Naked Jell-o Wrestling Bests Neon Lights Any Day

In response to The Oberlin Review, April 28, “Student Organization of the Week: Solarity.”

Matthew C

I’ve been there: I was once a freshman hailing from one of the country’s cultural meccas, tired of marathon beer pong games and pointing my hands to whichever side of the room had more windows, as the head cheerleader’s teal iPod Mini played a Lil Jon song for the third time. I came to college expecting something more — perhaps awesome parties with interactive social dynamics that would ultimately lead to the bottom line of every party: getting laid.

Yet I quickly grew tired of the lackluster social events happening every Friday and sometimes, on a lucky break, Saturday night of the semester. Second semester I filled out my transfer app to NYU; hell, if Karen O was over this shit, so was I.

But what Karen O missed with her early departure was that feeling for which Caroline Hui and the creators of Neon Garden so desperately yearn: community. Sometime after the sophomore slump — after the previous year’s sophomores have returned with new and improved Euro personalities — their once icy glares, wrought with contempt, sexual interest and Adderall-induced nonrecognition, will give way to a half smile of welcoming into the community.

You may ask yourself, haven’t these upperclassmen been throwing the tired parties of which I speak all along? The answer is yes, but the half-hearted smile of recognition is an effective free pass into the aether, that place where the Oberlin social scene begins to trump all others. It is here that you will find piles of magical candy-colored powders: emotion-stealing blue, black-out pink, and more-than-likely-baby-powder white. You can take your pick as you choose a seat in the smoky room filled with the melodies of the latest underground electronic groups and pointedly selected phat dance beats from the 90s. It’s likely that this state will persist until 5 a.m. Stick it out.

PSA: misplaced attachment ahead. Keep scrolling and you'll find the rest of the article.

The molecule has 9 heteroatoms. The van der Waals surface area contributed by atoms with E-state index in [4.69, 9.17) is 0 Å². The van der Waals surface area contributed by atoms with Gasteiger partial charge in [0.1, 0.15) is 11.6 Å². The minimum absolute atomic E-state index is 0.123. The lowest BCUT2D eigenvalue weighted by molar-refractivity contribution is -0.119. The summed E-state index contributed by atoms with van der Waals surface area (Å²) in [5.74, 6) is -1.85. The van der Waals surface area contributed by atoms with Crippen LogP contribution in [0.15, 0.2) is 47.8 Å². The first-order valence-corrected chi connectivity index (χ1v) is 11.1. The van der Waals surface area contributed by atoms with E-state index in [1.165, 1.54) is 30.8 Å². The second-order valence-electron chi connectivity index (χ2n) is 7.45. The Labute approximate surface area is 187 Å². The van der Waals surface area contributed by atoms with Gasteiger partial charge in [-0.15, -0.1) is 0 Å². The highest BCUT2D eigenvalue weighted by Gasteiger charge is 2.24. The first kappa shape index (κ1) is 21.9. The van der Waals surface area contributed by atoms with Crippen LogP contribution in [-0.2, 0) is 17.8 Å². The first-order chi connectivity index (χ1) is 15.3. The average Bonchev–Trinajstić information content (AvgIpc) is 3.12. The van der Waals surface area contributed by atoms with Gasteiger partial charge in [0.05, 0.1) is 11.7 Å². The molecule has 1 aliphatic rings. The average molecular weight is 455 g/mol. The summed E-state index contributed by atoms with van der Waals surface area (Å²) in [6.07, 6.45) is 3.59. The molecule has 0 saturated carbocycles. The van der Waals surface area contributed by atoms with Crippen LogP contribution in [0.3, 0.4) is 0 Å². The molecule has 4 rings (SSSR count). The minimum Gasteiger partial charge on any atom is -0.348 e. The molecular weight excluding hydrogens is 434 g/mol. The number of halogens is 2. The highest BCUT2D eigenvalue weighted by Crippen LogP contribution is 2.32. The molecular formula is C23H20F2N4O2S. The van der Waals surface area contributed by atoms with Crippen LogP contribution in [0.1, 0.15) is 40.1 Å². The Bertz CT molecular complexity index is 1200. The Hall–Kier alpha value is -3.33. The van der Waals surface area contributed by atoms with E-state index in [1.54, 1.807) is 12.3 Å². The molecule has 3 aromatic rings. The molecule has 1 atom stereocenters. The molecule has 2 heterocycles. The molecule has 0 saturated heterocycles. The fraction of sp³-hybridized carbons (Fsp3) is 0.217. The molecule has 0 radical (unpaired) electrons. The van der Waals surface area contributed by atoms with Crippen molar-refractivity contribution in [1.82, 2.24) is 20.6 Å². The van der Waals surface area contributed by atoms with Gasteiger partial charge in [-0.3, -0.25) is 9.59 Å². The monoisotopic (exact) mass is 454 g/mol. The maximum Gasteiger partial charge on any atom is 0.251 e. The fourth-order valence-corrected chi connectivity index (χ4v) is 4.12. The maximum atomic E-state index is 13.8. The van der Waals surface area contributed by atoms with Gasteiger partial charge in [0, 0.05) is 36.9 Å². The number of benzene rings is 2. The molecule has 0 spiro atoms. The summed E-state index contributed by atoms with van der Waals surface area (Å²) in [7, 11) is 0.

Depending on your muscle tone, the above may be repeated until that dreamy flannel-clad character finally sends you a text about the latest tarp Tuesday party, most likely naked Jell-o wrestling on the gravel-covered basement floor of some kid whose name you can’t put to a face quite yet. All of a sudden, angsty worries about the lacking nightlife of Oberlin will give way to an all out struggle to balance work and play, with the latter constantly offering new opportunities. Before long, you’ll regret the Penn State transfer app that you filled out after hearing that your friends in sororities are partying Monday through Saturday. You’ll realize that frat houses filled with Natty Lite and low-cut shirts made of some silky material that must be patented by Target are not actually what you want. You’ll realize that all of your state school friends have gained 30 pounds, while the nonstop action of your liberal arts education has shaved 15 and enabled you to give a drunk reading of your favorite Fassbinder film while relating it to the socioeconomics of 16th century France.

My point? Hold out and stop taking money from the SFC to emulate the typical college party, when those funds could be used to save Drag Ball or really any event that actually needs funding (my friends have yet to require upward of $5,000 in donations for their parties … and they still don’t institute a cover charge). Stay away from events meant for the masses of accounting majors destined for business school. Or go ahead, join them, but you’re kidding yourself if you think you’ll enjoy yourself more at a dry party hosted by the Science Center on Saturday night.